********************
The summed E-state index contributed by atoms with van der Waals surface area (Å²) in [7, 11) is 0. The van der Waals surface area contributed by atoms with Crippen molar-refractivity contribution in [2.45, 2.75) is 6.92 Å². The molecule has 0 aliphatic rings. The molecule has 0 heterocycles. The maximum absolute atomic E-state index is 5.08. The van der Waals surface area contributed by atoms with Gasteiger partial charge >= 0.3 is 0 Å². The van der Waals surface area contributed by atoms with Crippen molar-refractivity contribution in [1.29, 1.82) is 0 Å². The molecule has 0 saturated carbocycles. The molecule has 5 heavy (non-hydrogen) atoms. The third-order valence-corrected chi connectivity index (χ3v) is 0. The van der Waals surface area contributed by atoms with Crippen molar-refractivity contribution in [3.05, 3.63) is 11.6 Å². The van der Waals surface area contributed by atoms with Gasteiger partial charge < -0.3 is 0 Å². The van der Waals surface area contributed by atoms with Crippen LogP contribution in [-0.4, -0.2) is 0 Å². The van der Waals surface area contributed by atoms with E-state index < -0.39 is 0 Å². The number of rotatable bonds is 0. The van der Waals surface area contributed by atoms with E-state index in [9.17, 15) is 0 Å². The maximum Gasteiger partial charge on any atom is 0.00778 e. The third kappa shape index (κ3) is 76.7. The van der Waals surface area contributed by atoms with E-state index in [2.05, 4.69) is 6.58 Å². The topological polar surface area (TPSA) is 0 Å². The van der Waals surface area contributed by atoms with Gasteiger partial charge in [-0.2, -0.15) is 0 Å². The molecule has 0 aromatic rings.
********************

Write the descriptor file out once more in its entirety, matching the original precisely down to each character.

The summed E-state index contributed by atoms with van der Waals surface area (Å²) in [7, 11) is 0. The van der Waals surface area contributed by atoms with Crippen molar-refractivity contribution in [2.45, 2.75) is 6.92 Å². The molecule has 0 aliphatic rings. The molecule has 0 heterocycles. The maximum absolute atomic E-state index is 5.08. The van der Waals surface area contributed by atoms with Gasteiger partial charge >= 0.3 is 0 Å². The van der Waals surface area contributed by atoms with Crippen molar-refractivity contribution in [1.29, 1.82) is 0 Å². The molecule has 0 saturated carbocycles. The molecule has 5 heavy (non-hydrogen) atoms. The third-order valence-corrected chi connectivity index (χ3v) is 0. The van der Waals surface area contributed by atoms with Crippen molar-refractivity contribution in [3.05, 3.63) is 11.6 Å². The van der Waals surface area contributed by atoms with Gasteiger partial charge < -0.3 is 0 Å². The van der Waals surface area contributed by atoms with Crippen LogP contribution in [-0.4, -0.2) is 0 Å². The van der Waals surface area contributed by atoms with E-state index < -0.39 is 0 Å². The number of rotatable bonds is 0. The van der Waals surface area contributed by atoms with E-state index in [9.17, 15) is 0 Å². The maximum Gasteiger partial charge on any atom is 0.00778 e. The third kappa shape index (κ3) is 76.7. The van der Waals surface area contributed by atoms with E-state index in [2.05, 4.69) is 6.58 Å². The topological polar surface area (TPSA) is 0 Å². The van der Waals surface area contributed by atoms with Gasteiger partial charge in [-0.2, -0.15) is 0 Å². The molecule has 0 aromatic rings.